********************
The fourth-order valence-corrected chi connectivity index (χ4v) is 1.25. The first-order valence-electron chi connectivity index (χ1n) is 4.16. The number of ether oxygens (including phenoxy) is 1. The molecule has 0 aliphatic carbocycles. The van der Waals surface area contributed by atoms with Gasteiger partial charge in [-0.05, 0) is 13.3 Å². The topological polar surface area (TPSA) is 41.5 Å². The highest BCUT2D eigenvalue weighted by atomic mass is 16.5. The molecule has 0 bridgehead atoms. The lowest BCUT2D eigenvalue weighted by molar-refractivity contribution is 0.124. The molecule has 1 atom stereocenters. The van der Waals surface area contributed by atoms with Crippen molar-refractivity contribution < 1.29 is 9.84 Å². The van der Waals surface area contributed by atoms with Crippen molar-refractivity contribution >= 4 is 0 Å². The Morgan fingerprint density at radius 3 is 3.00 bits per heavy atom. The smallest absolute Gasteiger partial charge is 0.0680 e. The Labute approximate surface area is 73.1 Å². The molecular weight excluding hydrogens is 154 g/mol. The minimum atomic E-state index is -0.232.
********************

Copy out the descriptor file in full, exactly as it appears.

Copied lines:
The fourth-order valence-corrected chi connectivity index (χ4v) is 1.25. The first-order valence-electron chi connectivity index (χ1n) is 4.16. The number of ether oxygens (including phenoxy) is 1. The molecule has 0 aliphatic carbocycles. The van der Waals surface area contributed by atoms with Gasteiger partial charge in [-0.05, 0) is 13.3 Å². The topological polar surface area (TPSA) is 41.5 Å². The highest BCUT2D eigenvalue weighted by atomic mass is 16.5. The molecule has 0 bridgehead atoms. The lowest BCUT2D eigenvalue weighted by molar-refractivity contribution is 0.124. The molecule has 1 atom stereocenters. The van der Waals surface area contributed by atoms with Crippen molar-refractivity contribution < 1.29 is 9.84 Å². The van der Waals surface area contributed by atoms with Crippen molar-refractivity contribution >= 4 is 0 Å². The Morgan fingerprint density at radius 3 is 3.00 bits per heavy atom. The smallest absolute Gasteiger partial charge is 0.0680 e. The Labute approximate surface area is 73.1 Å². The molecular weight excluding hydrogens is 154 g/mol. The minimum atomic E-state index is -0.232.